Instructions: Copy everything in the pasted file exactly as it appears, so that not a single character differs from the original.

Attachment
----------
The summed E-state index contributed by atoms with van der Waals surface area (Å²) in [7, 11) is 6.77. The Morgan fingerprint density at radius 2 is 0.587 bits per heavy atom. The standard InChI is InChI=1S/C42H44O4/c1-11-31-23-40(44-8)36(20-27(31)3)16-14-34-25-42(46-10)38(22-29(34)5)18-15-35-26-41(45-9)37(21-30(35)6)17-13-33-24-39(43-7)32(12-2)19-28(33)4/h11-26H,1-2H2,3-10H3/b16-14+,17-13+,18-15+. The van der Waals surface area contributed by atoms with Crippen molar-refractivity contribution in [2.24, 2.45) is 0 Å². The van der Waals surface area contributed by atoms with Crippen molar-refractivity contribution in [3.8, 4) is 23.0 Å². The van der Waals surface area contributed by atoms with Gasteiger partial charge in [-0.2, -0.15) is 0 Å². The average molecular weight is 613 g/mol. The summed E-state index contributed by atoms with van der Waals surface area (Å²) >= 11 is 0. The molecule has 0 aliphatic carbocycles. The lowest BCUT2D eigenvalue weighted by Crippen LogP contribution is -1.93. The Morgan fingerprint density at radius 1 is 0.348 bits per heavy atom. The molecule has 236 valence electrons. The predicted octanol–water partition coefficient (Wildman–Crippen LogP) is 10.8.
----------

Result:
The summed E-state index contributed by atoms with van der Waals surface area (Å²) in [7, 11) is 6.77. The Morgan fingerprint density at radius 2 is 0.587 bits per heavy atom. The standard InChI is InChI=1S/C42H44O4/c1-11-31-23-40(44-8)36(20-27(31)3)16-14-34-25-42(46-10)38(22-29(34)5)18-15-35-26-41(45-9)37(21-30(35)6)17-13-33-24-39(43-7)32(12-2)19-28(33)4/h11-26H,1-2H2,3-10H3/b16-14+,17-13+,18-15+. The van der Waals surface area contributed by atoms with Crippen molar-refractivity contribution in [2.24, 2.45) is 0 Å². The van der Waals surface area contributed by atoms with Crippen molar-refractivity contribution in [3.8, 4) is 23.0 Å². The van der Waals surface area contributed by atoms with Gasteiger partial charge in [-0.2, -0.15) is 0 Å². The average molecular weight is 613 g/mol. The summed E-state index contributed by atoms with van der Waals surface area (Å²) >= 11 is 0. The molecule has 0 aliphatic carbocycles. The lowest BCUT2D eigenvalue weighted by Crippen LogP contribution is -1.93. The Morgan fingerprint density at radius 1 is 0.348 bits per heavy atom. The molecule has 236 valence electrons. The predicted octanol–water partition coefficient (Wildman–Crippen LogP) is 10.8.